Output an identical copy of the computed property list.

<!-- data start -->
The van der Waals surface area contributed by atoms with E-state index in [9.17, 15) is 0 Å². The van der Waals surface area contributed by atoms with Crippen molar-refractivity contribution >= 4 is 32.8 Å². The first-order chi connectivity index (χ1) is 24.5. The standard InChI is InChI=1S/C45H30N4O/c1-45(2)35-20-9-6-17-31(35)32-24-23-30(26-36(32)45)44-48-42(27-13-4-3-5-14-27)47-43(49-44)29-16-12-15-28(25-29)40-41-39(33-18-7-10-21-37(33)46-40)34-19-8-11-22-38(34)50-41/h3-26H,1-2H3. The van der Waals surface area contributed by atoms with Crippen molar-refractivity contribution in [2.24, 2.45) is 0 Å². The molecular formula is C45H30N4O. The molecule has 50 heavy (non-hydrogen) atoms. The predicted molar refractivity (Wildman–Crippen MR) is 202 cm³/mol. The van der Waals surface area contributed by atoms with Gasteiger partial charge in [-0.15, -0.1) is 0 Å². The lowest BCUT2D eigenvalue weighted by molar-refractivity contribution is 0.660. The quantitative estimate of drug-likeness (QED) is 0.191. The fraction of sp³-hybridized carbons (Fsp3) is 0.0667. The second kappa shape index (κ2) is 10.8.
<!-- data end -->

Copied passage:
The van der Waals surface area contributed by atoms with E-state index in [9.17, 15) is 0 Å². The van der Waals surface area contributed by atoms with Crippen molar-refractivity contribution >= 4 is 32.8 Å². The first-order chi connectivity index (χ1) is 24.5. The standard InChI is InChI=1S/C45H30N4O/c1-45(2)35-20-9-6-17-31(35)32-24-23-30(26-36(32)45)44-48-42(27-13-4-3-5-14-27)47-43(49-44)29-16-12-15-28(25-29)40-41-39(33-18-7-10-21-37(33)46-40)34-19-8-11-22-38(34)50-41/h3-26H,1-2H3. The van der Waals surface area contributed by atoms with Crippen molar-refractivity contribution in [2.24, 2.45) is 0 Å². The molecular formula is C45H30N4O. The molecule has 50 heavy (non-hydrogen) atoms. The predicted molar refractivity (Wildman–Crippen MR) is 202 cm³/mol. The van der Waals surface area contributed by atoms with Gasteiger partial charge in [-0.15, -0.1) is 0 Å². The lowest BCUT2D eigenvalue weighted by molar-refractivity contribution is 0.660. The quantitative estimate of drug-likeness (QED) is 0.191. The fraction of sp³-hybridized carbons (Fsp3) is 0.0667. The second kappa shape index (κ2) is 10.8.